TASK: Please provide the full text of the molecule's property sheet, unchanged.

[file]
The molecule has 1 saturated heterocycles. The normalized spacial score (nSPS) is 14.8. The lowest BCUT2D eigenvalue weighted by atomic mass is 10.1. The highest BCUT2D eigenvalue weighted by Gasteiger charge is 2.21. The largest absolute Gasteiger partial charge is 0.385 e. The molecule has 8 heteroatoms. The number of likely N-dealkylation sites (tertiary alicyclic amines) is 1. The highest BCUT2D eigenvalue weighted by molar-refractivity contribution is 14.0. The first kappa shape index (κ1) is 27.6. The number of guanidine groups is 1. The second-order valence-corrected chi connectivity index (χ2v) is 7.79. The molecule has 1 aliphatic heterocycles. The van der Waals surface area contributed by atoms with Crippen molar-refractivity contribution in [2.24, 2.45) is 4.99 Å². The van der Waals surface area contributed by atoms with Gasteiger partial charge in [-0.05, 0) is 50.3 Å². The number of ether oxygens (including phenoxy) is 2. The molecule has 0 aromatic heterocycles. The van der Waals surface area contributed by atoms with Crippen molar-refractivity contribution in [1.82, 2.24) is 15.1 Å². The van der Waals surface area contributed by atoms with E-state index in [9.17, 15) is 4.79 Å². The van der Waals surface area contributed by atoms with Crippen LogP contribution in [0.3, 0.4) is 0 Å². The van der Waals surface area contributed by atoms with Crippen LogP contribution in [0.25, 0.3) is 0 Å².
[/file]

The molecule has 1 saturated heterocycles. The normalized spacial score (nSPS) is 14.8. The lowest BCUT2D eigenvalue weighted by atomic mass is 10.1. The highest BCUT2D eigenvalue weighted by Gasteiger charge is 2.21. The largest absolute Gasteiger partial charge is 0.385 e. The molecule has 8 heteroatoms. The number of likely N-dealkylation sites (tertiary alicyclic amines) is 1. The highest BCUT2D eigenvalue weighted by molar-refractivity contribution is 14.0. The first kappa shape index (κ1) is 27.6. The number of guanidine groups is 1. The second-order valence-corrected chi connectivity index (χ2v) is 7.79. The molecule has 1 aliphatic heterocycles. The van der Waals surface area contributed by atoms with Crippen molar-refractivity contribution in [2.24, 2.45) is 4.99 Å². The van der Waals surface area contributed by atoms with Gasteiger partial charge in [-0.05, 0) is 50.3 Å². The number of ether oxygens (including phenoxy) is 2. The molecule has 0 aromatic heterocycles. The van der Waals surface area contributed by atoms with Crippen molar-refractivity contribution in [1.82, 2.24) is 15.1 Å². The van der Waals surface area contributed by atoms with E-state index in [9.17, 15) is 4.79 Å². The van der Waals surface area contributed by atoms with Crippen LogP contribution in [0.3, 0.4) is 0 Å². The van der Waals surface area contributed by atoms with Crippen LogP contribution in [0.25, 0.3) is 0 Å².